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Chris Boyle

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Personal use restrictions in software licenses [Sep. 26th, 2009|10:18 am]
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[Mood | curious]
[Music |Frozen Plasma - Hypocrite]

I'd appreciate some advice from people who know the law relating to software licenses better than I do. I'm particularly interested in answers that apply to me as a UK citizen, although information for other countries is useful.

(1) To what extent are software license clauses that restrict the actions of individual personal end users, other than redistribution or reverse engineering, legally enforcible? I'm talking about things like this HTC license: You may only load the Google Software onto the Android Developer Phone 1, and [with some exception] you may not combine any part of the Google Software with other software, as it applies to my personal use.

(1b) To what extent would such restrictions stand up (or have they stood up) in court? In particular, do HTC or Google have any history or stated policy on trying to enforce such restrictions?

Here's where things get interesting: (2) What laws, if any, would be broken by someone who distributes a script or instructions to, given a file obtained legally by a user who agreed to that HTC license, extract components of that file and put them on a device or in a system image, the stated purpose being for individual users for their own personal use? I'm guessing this centers on the script not being considered a derivative work. The said components are not currently protected by any kind of copy-protection mechanism as I understand the term. This is not something I even have the time to create, nor something I'm advocating making, but I'm interested in whether someone will be able to do it.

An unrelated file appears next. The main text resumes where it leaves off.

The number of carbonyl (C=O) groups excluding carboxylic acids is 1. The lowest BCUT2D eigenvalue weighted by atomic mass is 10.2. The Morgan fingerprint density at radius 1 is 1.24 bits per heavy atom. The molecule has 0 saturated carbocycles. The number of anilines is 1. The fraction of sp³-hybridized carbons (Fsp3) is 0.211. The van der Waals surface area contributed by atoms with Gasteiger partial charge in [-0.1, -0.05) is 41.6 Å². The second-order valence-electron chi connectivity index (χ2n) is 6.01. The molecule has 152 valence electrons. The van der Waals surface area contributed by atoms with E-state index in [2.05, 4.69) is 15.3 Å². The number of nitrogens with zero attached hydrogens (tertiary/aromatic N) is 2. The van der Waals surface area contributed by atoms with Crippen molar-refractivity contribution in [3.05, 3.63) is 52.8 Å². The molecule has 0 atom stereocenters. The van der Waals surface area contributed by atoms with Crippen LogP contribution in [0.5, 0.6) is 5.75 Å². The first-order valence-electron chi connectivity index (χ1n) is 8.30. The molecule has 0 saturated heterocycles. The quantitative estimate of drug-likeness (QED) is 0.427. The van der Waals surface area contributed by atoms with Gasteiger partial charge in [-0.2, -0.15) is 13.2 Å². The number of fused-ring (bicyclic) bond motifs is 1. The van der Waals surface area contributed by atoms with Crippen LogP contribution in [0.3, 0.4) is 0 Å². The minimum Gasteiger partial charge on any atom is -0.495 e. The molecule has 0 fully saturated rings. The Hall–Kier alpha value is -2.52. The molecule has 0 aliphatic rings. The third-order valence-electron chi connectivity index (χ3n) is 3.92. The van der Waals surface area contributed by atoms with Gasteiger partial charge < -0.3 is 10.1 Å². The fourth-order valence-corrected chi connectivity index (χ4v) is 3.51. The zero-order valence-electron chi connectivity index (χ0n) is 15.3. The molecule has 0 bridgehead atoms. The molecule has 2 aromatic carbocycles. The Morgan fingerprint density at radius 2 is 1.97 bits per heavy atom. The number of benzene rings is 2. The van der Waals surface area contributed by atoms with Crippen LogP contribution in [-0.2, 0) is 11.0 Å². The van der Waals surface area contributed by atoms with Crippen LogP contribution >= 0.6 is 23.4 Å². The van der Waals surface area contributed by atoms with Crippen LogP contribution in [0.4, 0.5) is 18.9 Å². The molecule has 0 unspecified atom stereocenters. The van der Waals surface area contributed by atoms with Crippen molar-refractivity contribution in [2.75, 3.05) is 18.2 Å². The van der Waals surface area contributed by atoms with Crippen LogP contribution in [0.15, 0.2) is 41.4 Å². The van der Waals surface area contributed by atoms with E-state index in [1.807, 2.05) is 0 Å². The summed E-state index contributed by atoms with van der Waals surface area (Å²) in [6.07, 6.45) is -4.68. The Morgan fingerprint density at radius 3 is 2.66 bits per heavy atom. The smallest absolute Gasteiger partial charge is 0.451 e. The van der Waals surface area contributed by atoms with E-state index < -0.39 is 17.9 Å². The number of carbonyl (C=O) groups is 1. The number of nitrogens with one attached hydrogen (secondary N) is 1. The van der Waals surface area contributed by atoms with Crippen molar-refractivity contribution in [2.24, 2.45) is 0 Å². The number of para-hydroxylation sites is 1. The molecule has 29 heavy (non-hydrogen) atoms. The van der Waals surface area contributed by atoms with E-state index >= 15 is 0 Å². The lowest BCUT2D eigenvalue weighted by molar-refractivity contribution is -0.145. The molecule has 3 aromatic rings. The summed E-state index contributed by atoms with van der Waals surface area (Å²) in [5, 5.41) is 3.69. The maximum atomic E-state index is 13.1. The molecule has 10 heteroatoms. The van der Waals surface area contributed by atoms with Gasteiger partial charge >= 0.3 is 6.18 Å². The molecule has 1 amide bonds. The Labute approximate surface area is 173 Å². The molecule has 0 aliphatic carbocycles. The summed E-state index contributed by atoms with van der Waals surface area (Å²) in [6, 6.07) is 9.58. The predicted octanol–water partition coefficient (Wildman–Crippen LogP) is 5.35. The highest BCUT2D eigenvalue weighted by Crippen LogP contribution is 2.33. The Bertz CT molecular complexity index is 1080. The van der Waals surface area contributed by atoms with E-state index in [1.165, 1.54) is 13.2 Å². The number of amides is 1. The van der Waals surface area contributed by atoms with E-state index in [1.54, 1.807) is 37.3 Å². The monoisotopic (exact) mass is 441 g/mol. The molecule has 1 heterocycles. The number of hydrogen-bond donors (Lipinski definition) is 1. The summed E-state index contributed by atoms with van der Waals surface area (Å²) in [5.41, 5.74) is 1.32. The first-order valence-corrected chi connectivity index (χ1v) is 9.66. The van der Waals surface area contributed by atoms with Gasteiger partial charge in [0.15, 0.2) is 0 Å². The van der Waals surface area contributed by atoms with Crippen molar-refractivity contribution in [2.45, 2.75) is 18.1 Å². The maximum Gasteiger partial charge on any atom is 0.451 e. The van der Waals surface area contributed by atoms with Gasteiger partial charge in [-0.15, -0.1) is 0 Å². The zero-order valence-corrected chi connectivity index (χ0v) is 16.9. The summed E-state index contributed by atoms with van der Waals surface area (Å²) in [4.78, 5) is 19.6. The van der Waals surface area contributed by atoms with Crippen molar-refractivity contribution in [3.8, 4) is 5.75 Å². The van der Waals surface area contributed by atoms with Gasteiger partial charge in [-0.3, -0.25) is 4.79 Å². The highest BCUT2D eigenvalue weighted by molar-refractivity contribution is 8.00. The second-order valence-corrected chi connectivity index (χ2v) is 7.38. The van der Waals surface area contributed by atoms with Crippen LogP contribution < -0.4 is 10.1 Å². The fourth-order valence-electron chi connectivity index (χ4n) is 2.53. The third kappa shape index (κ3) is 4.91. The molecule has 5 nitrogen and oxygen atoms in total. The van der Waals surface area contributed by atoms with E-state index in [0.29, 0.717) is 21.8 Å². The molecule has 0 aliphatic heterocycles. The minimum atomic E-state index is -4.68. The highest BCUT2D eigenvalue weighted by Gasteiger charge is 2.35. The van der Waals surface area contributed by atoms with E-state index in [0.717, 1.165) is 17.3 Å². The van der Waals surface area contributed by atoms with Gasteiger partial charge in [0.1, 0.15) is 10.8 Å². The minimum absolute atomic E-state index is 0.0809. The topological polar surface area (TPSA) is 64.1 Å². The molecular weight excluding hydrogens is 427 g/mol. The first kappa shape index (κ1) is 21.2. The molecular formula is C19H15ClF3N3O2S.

Update: Several workarounds of this form have appeared. This puts Google in an interesting position, in that if they object to this approach, it's somewhat inconsistent for them to recommend in their documentation that developers do the same thing with G1/Dream device firmware blobs to work around HTC's copyright! (necessary to build any system image that can use devices like the radio (i.e. phone), sensors, probably wifi, etc.)

From: [info]
2009-09-26 03:42 pm (UTC)


I was under the impression (IANAL!) that since a license is the only thing that gives you permission to use a piece of software — the default being that under copyright law you're not allowed to copy it into memory, I think — they can mandate any terms they want to, subject probably to unfair contract law.
[User Picture]From: [info]shortcipher
2009-09-26 04:08 pm (UTC)


I always thought the copy-into-memory argument was extremely specious, and I'm hoping someone can give me an example of it being defeated in court...